Counterproductive Atheist Memes: Not Enough Lions

too many Christians, not enough lions
"What's wrong with the world today? Too many Christians and not enough lions." You have probably heard this or variations of this statement from various atheists online. It is one of the many anti-theistic memes which seem to circulate constantly on social media. And if you have not encountered this particular meme, you have undoubtedly seen many others about which much of what I have to say here might apply.

This particular meme about Christians and lions is not something I'd be inclined to promote. In fact, it strikes me as being counterproductive. But wait a minute! Don't those saying it have the right to do so? Absolutely, and I have no desire to take away their right to do so. When they say it, aren't they exercising their right to free expression? Yes, and they are certainly free to do this. But just because someone can say something does not mean they should say it. And just because I support the free expression of ideas does not mean that I must promote all ideas I encounter indiscriminately.

In this particular case, I wouldn't promote the meme because it is not an accurate reflection of how I feel. I have no interest in seeing my entire family and almost all of my friends killed by lions. Not only do I have no interest in seeing it, but I would be extremely upset if it were to happen. And since I don't hate people merely for being Christian, I can easily extend this beyond family, friends, and acquaintances. There are plenty of good Christians who I would not like to have killed by lions.

I do not characterize this particular meme as counterproductive merely because it is not an accurate reflection of how I feel about Christians. I'm not sure how its message is supposed to make anyone think or question their religious beliefs. The useful atheist and/or anti-theistic memes all seem to do this. They contain accurate statements and lead to deeper reflection in a way that this one doesn't. And there are many great ones out there that do this quite well.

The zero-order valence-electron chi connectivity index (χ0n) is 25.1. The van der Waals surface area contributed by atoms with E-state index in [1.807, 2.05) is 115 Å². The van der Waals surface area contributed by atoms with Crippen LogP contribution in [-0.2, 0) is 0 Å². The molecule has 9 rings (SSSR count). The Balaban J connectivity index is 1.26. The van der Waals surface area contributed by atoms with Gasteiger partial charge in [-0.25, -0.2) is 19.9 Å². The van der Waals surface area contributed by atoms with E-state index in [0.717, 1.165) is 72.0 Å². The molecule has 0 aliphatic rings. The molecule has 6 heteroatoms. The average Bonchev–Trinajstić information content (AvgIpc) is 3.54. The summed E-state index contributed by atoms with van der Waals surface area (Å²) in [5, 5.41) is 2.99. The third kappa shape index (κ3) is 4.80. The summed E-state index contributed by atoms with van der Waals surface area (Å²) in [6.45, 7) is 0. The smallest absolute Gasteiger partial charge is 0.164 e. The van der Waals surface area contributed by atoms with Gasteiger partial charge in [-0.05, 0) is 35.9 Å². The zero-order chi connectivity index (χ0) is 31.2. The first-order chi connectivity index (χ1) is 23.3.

Does it bother me to see others spreading the meme above? It makes me wonder whether they mean it and hope that they do not. I find myself tempted to ask, "Are you saying you'd like to see people murdered for being Christian?" But of course, I know that the response I'd get at least 99% of the time would be one of claiming that it was intended to be funny. The fact that I don't find it funny isn't relevant here, but it does strike me as one of many examples of a counterproductive atheist meme.

There are many ways one can try to promote atheism. Some are bound to be more effective than others. Determining which ones are effective and which ones are not is an empirical question we could answer with the right sort of data. Without such data, we have to make our best guess. Mine is that this particular meme is an example of a counterproductive approach to promoting atheism.